Reaching the Most Vulnerable Across the Border: Community-based Flood Early Warning Systems

   TwitCount

The Hindu Kush Himalaya (HKH) is prone to natural hazards. Climate change and its impacts exacerbate this susceptibility. Floods and flash floods are major natural hazards in the HKH and are catastrophic to downstream communities. Many rivers and tributaries flowing from the mountains and hills of Nepal enter the plains of India forming flat, flood-prone, and partially waterlogged areas. Light to heavy rainfall in the Shiwalik Hills of Nepal can cause flash floods and huge losses of lives and livelihoods. Though early warning systems have been developed at the global, regional, and national levels to provide flood information, there are gaps -- identified by the Hyogo Protocol and the United Nations Forum Convention on Climate Change (UNFCCC) Special Report on Extreme Events and Disasters (SREX 2012) -- in getting this information to communities that are most vulnerable. To address this challenge, the International Centre for Integrated Mountain Development (ICIMOD) is piloting a community-based flood early warning system (CBFEWS), an integrated system of tools and plans in which upstream communities, upon detecting flood risk, disseminate the information to vulnerable downstream communities for preparedness and response to save lives and livelihoods. 

Four elements of CBFEWS
Source: Based on UNISDR, 2006, http://www.unisdr.org/2006/ppew/whats-ew/basics-ew.htm

Why a community-based flood early warning system?

The objective of a community-based flood early warning system is to facilitate local communities to utilize local resources and capacities to prepare and respond to and enhance their resilience to flooding risk. This system is installed in the river tributaries that have high flood risks making downstream communities extremely vulnerable. The upstream community generates the flood information using a simple low-cost instrument and disseminates the real time early warning to the downstream communities, providing them sufficient lead time for preparedness. The system consists of a transmitter unit, which is placed on the river bank (at a point where water level reaches during the flood), and a receiver unit which is placed in a house of the nearest village. The house owner (known as caretaker) will monitor the unit and disseminate information received from the instrument to the downstream communities, local government line agencies, and other relevant stakeholders through mobile phone/SMS.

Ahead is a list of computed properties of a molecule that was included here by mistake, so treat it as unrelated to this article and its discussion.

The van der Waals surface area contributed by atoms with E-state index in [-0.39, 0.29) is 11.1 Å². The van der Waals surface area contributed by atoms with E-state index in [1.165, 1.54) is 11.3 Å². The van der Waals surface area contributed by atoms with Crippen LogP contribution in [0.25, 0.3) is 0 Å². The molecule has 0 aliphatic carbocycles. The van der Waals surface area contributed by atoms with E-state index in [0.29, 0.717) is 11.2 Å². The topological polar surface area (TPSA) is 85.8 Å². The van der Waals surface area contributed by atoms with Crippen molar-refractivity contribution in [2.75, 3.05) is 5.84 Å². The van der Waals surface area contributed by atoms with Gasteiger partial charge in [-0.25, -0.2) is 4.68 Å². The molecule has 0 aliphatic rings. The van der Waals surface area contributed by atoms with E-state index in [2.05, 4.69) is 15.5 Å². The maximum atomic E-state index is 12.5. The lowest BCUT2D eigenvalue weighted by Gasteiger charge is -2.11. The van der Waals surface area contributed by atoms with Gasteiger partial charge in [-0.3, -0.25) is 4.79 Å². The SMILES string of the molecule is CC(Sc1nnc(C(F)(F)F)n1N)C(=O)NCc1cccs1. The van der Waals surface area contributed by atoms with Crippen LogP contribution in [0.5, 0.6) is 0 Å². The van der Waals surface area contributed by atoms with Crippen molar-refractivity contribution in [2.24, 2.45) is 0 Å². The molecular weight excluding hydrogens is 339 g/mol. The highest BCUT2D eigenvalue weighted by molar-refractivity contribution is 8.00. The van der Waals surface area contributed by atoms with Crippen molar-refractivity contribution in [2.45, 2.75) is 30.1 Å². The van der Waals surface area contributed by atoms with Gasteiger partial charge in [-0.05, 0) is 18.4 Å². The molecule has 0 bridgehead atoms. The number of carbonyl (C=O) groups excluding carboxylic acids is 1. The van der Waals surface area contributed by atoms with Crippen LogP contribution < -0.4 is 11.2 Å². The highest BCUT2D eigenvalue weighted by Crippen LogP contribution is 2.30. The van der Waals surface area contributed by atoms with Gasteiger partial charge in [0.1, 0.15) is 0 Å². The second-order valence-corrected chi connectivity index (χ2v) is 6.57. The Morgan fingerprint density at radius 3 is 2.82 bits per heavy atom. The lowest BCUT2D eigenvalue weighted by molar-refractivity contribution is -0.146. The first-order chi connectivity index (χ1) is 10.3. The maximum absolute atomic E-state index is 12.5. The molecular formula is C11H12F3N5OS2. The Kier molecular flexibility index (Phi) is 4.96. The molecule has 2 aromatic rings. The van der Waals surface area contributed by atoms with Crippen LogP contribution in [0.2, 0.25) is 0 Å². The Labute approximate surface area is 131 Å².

CBFEWS in Ratu River

Ratu is a transboundary river between Nepal and India, which originates from the Siwalik Hills, while the lower reach is in the Terai, the northern extension of the Indo-Gangetic Plain. The transboundary nature of the river provides an opportunity for the two countries at the local level to inform the vulnerable communities about flood risk and help prepare them for the coming danger. In this regard, a CBFEWS with telemetry is installed in Lalgarh, Bardibas in Mahottari District, Nepal and in Bhittamore, Sitamarhi District in Bihar, India, and jointly implemented by the local communities, partner organizations, and the respective government line agencies with support from ICIMOD. 

The telemetry-based early warning system provides early flood information to 6,685 households with a population of 35,804 in four villages in Mahottari District, Nepal and 12,500 households with a population of 59,600 in six villages in Sitamarhi District, India.  

Transmitter and receiver units

Cross border local level information flow

The installation of a community-based flood early warning system across the border in Nepal and India triggered the start of local-level efforts to share information on saving the lives and livelihoods of downstream communities vulnerable to flash floods. The system uses a low-cost technology, which is locally manufactured in Kathmandu. The concept of a flood early warning system generated by upstream communities and disseminated to the downstream communities was discussed with approval by the Principal Secretary, Disaster Management Department, Government of Bihar for the implementation in Bhittamore, Bihar, India, and the Director General, Department of Department of Hydrology and Meteorology, Government of Nepal for the implementation in Bardibas, Nepal.

Interaction in Bardibas

On 31 July, a stakeholders’ consultation was conducted in Bardibas and Sarpallo under the leadership of Dr Rishi Ram Sharma, Director General of the Department of Hydrology and Meteorology. Speaking on the occasion, Dr Sharma mentioned that this is the first time DHM has installed a community-based flood early warning system to monitor and provide flood early warnings in small flash flood-prone rivers, which are vulnerable to flood risks. With the success of this system, he also emphasized that it will be replicated in other flood-prone rivers and tributaries in Nepal.